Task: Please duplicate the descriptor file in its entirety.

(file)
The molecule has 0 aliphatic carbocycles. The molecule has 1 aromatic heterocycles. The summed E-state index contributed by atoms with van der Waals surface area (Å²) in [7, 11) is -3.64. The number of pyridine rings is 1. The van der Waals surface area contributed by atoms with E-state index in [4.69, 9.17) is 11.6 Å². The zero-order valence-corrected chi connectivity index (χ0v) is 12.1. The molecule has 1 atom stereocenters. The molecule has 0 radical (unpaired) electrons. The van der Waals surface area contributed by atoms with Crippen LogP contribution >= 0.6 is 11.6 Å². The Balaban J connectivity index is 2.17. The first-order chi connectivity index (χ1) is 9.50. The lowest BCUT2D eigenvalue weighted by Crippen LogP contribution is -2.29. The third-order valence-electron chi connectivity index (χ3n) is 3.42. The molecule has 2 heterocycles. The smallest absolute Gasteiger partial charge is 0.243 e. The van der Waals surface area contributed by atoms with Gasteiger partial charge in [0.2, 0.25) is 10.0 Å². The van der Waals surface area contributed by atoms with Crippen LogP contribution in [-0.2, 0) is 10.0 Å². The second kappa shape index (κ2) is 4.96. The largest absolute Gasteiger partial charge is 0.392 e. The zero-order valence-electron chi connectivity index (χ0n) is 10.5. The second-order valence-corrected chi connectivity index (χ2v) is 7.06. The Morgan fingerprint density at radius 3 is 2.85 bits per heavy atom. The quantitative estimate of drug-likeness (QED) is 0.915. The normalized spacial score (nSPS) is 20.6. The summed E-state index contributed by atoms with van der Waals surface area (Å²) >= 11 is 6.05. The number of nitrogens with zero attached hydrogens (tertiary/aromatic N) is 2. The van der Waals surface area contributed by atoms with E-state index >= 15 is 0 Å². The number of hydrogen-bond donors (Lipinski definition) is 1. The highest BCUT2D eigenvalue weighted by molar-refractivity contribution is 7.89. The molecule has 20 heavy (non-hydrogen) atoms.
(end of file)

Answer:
The molecule has 0 aliphatic carbocycles. The molecule has 1 aromatic heterocycles. The summed E-state index contributed by atoms with van der Waals surface area (Å²) in [7, 11) is -3.64. The number of pyridine rings is 1. The van der Waals surface area contributed by atoms with E-state index in [4.69, 9.17) is 11.6 Å². The zero-order valence-corrected chi connectivity index (χ0v) is 12.1. The molecule has 1 atom stereocenters. The molecule has 0 radical (unpaired) electrons. The van der Waals surface area contributed by atoms with Crippen LogP contribution >= 0.6 is 11.6 Å². The Balaban J connectivity index is 2.17. The first-order chi connectivity index (χ1) is 9.50. The lowest BCUT2D eigenvalue weighted by Crippen LogP contribution is -2.29. The third-order valence-electron chi connectivity index (χ3n) is 3.42. The molecule has 2 heterocycles. The smallest absolute Gasteiger partial charge is 0.243 e. The van der Waals surface area contributed by atoms with Gasteiger partial charge in [0.2, 0.25) is 10.0 Å². The van der Waals surface area contributed by atoms with Crippen LogP contribution in [-0.2, 0) is 10.0 Å². The second kappa shape index (κ2) is 4.96. The largest absolute Gasteiger partial charge is 0.392 e. The zero-order valence-electron chi connectivity index (χ0n) is 10.5. The second-order valence-corrected chi connectivity index (χ2v) is 7.06. The Morgan fingerprint density at radius 3 is 2.85 bits per heavy atom. The quantitative estimate of drug-likeness (QED) is 0.915. The normalized spacial score (nSPS) is 20.6. The summed E-state index contributed by atoms with van der Waals surface area (Å²) >= 11 is 6.05. The number of nitrogens with zero attached hydrogens (tertiary/aromatic N) is 2. The van der Waals surface area contributed by atoms with E-state index >= 15 is 0 Å². The number of hydrogen-bond donors (Lipinski definition) is 1. The highest BCUT2D eigenvalue weighted by molar-refractivity contribution is 7.89. The molecule has 20 heavy (non-hydrogen) atoms.